A statutory exception under IRC 4975(d))(2) allows for a contract or reasonable arrangement between an IRA and a disqualified person for office space, or legal, accounting or other services necessary for the establishment or operation of the IRA , provided no more than reasonable compensation is paid. However, other rules generally prohibit the disqualified person from receiving compensation for permitted services. On the other hand, “sweat equity” might be viewed as “imputed income”, which can also be a problem. Generally, because of overlapping and contradictory rules, it is not advisable without legal advice to have any transaction with a disqualified person.

Co-investment rules

One of the important things to understand is that, in most cases, your IRA may co-invest with disqualified persons including yourself, friends, family, third parties (including entities) and any other IRAs or pension plans you may have. DOL Advisory Opinion 2000-10A outlines the caveats, however, including the fact that you have to be in a position to prove that you could have accomplished the transaction without the use of your IRA (to avoid a PT for enabling). For example, if you have additional financial resources that could be used (e.g., a home equity loan, another qualified pension plan or IRA, a stock brokerage account, etc.), but you chose your IRA to co-invest with because it was convenient or because it was a good investment for the IRA, you should satisfy the exemption. The advisory also warned that a PT could occur if a conflict between the IRA and IRA owner develops at some point and the IRA owner fails to resolve it. Unfortunately, no examples are provided nor are any acceptable solutions.
It is important that co-investment involving disqualified persons is executed simultaneously. For example, it would not be permissible to purchase a home for your son with your IRA one week, and have him compensate you or your IRA the next (either directly, or by investing in the property). But under 2010-10A you may jointly purchase the home, provided there is no debt, and you purchase the property from someone other than a disqualified person.

The Swanson case-the seminal case supporting complete ownership of businesses by IRAs

The most important case supporting the ability to form an entity 100 % owned with funds exclusively from IRAs is James H. Swanson and Josephine A. Swanson, Petitioners V. Commissioner Of Internal Revenue, Respondent. This case serves as a precedent from the Tax Court supporting the idea that an IRA can fund and own an entire business, and as a result has been the basis of many similar transactions with IRAs and the funding of many American startup companies. Because of the importance of this case in terms of capital formation in this country, we will be reviewing it here in detail.

In Swanson versus the Commissioner (106 Tax Court 76 (1996), the Tax Court held in favor of a taxpayer ( Mr. Swanson) who appealed a case that he lost to the IRS. Essentially, the IRS claimed he had created a prohibited transaction when his IRA purchased all of the initial stock of a company he incorporated. The Tax court held for the taxpayer (Swanson) and against the IRS and ruled that the initial and complete capitalization of a corporation by an IRA was not a prohibited transaction. Basically, the Tax Court concluded that the corporation (since it had no owners prior to the transaction), was not a disqualified person. Furthermore, the IRS has seemingly accepted the verdict as evidenced by its Field Service Advisory 2001- 28011. As a result of Swanson, most professionals feel that any percentage ownership through an initial capitalization by an IRA or the IRA and IRA owner investing simultaneously, under the Swanson logic, is not a prohibited transaction. Consequently, many American startup companies have been capitalized either entirely by an IRA and any combination of disqualified persons and others in the U.S. The ability to do so often creates confusion with IRC 4975, which prohibits an IRA from investing in an entity, owned 50% or more by the IRA owner and related persons. The subtle difference is that at formation, the entity has no (zero) ownership.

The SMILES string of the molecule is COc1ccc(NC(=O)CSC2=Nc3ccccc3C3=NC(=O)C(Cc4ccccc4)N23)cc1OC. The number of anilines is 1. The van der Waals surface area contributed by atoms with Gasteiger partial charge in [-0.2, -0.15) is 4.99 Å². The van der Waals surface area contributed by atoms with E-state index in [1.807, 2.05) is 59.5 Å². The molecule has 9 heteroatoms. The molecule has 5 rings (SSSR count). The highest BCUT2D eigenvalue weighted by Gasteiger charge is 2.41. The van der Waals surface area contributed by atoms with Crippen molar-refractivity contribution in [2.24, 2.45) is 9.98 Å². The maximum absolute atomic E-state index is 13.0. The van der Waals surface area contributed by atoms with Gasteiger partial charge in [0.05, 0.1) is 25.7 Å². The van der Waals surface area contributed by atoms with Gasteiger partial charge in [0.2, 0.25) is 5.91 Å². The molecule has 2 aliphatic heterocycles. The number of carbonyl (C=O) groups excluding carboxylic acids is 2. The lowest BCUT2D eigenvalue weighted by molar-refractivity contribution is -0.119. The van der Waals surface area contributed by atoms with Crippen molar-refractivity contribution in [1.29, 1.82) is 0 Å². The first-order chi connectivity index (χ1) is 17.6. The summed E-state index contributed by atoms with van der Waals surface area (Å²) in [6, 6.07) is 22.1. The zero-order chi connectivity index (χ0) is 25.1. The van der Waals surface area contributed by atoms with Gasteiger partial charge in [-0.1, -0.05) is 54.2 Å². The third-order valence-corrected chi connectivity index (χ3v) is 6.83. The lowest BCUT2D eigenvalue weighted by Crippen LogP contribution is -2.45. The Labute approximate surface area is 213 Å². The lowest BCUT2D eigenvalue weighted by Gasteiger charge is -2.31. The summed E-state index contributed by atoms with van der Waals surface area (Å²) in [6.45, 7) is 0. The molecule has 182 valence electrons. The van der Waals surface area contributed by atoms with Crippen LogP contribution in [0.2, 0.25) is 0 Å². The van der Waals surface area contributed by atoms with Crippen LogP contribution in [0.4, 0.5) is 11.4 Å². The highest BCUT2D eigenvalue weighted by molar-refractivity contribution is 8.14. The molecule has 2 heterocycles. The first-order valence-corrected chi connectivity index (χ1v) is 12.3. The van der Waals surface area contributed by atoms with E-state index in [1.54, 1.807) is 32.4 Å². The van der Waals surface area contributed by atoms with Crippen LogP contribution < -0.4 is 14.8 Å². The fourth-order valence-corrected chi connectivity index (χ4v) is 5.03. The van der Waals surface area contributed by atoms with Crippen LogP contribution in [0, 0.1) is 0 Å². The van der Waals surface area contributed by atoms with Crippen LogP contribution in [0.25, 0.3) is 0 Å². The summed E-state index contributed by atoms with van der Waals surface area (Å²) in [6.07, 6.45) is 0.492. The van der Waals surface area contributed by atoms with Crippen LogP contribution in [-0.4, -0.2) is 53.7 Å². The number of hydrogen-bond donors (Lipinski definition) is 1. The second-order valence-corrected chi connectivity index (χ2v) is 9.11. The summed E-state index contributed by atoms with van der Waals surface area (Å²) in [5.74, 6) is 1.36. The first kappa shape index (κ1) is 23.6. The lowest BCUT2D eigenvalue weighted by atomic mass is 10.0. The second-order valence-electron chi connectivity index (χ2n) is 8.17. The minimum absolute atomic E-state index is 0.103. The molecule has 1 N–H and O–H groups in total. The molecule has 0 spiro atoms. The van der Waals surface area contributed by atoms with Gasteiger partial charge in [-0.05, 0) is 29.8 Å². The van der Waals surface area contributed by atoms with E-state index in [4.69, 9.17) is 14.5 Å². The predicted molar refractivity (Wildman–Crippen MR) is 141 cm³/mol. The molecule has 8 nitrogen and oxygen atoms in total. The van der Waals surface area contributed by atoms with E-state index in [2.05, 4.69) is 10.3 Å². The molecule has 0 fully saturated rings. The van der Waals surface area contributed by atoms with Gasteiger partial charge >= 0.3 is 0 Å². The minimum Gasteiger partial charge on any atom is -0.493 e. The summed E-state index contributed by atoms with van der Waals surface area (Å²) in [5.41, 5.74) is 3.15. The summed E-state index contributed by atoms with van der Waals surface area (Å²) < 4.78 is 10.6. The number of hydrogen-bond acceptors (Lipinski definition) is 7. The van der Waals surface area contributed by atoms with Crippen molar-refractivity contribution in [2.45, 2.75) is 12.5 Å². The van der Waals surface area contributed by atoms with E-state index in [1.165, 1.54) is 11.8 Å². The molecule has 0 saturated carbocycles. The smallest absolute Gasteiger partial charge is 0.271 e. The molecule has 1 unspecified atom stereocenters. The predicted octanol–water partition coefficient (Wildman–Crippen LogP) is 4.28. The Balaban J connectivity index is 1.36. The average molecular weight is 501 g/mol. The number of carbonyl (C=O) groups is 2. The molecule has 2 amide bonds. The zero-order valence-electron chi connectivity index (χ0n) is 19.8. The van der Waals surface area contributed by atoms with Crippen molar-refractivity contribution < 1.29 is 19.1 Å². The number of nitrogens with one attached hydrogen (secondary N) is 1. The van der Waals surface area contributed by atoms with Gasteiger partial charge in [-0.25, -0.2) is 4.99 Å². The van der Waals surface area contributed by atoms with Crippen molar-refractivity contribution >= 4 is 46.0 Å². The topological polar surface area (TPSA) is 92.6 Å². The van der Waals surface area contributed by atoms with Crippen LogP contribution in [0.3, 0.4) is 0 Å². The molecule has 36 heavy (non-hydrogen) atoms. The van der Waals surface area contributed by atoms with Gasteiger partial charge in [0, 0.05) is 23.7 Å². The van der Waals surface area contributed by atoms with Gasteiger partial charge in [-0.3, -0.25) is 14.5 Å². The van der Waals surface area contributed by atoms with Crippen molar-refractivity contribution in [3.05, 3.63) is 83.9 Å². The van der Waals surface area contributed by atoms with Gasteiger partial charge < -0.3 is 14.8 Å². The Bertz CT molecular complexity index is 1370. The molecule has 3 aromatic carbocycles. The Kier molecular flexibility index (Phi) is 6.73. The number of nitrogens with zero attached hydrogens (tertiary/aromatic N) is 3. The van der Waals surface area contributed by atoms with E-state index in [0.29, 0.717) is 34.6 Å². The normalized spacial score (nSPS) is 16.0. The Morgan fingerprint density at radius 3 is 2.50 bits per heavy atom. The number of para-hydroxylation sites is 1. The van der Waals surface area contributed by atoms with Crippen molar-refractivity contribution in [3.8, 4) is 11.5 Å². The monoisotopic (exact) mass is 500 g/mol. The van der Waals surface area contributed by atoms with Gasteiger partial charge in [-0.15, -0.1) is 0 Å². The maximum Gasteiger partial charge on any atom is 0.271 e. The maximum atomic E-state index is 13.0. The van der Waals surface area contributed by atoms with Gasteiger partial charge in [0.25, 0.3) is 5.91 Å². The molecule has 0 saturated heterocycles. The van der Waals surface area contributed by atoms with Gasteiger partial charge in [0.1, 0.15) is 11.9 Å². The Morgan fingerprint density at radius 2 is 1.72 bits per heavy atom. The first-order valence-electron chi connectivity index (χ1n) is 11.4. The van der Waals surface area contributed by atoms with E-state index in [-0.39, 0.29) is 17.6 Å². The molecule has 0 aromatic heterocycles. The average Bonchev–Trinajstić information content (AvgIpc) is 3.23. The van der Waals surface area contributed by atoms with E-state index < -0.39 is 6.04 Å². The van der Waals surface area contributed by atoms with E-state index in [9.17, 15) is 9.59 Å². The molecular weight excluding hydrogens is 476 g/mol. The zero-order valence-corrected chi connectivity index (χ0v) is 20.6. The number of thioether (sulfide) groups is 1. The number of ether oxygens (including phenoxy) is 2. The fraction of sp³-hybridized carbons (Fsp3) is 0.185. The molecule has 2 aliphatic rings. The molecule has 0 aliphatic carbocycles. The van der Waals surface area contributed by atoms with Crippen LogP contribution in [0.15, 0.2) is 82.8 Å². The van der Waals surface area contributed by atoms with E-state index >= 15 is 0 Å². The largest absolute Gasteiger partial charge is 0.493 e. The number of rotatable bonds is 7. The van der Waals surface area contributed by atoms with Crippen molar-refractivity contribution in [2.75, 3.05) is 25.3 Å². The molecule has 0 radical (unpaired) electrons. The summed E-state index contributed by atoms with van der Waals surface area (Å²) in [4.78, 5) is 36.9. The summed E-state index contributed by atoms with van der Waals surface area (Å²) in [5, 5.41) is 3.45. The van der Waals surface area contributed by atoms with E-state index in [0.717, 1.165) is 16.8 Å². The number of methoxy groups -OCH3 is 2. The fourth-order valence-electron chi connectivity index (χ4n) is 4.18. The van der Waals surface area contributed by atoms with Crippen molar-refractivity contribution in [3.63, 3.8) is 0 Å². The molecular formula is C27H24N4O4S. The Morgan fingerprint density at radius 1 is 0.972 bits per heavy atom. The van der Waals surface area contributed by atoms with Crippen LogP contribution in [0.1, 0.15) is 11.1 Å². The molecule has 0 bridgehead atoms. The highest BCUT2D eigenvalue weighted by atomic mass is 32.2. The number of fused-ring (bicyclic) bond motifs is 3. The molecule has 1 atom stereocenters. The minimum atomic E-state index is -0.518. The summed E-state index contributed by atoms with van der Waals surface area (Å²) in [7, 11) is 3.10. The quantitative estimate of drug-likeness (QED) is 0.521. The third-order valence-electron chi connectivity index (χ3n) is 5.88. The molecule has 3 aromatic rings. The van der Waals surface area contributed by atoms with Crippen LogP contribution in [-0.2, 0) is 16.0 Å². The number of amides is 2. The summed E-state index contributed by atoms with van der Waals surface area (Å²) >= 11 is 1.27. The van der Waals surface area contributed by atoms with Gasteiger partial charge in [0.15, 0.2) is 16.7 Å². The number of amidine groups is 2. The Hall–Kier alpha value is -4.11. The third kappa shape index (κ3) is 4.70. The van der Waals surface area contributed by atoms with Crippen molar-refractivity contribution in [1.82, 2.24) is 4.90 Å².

Specifically, the taxpayers involved filed a joint return as husband and wife. However, the IRAs involved were owned solely by the husband. At the instigation and direction of the husband, his IRA initially and fully capitalized a Domestic International Sales Corporation (a DISC), . The company was named Swanson's Worldwide (SW). Another IRA initially and fully capitalized another corporation, which apparently transacted business with the DISC or vice-versa, but that is another story and not relevant to the significance of the findings on the major points of Swanson and their implication to similar investment scenarios.

This Tax Court held, in favor of Mr. Swanson, that the initial and full capitalization by formation of a company by an IRA is not a prohibited transaction, but that thereafter that company would be a disqualified person. The Swanson case decision supports the notion that the mere formation of a business by the IRA alone, or by reasonable extension, between an IRA and unrelated parties (or for that matter, related parties) is not a prohibited transaction. For these and other reasons, the Court agreed that the IRS was not substantially justified in maintaining that prohibited transactions had occurred. The IRS had based their determination on 4975(c)(1)(A) and (E) which includes the following prohibitions: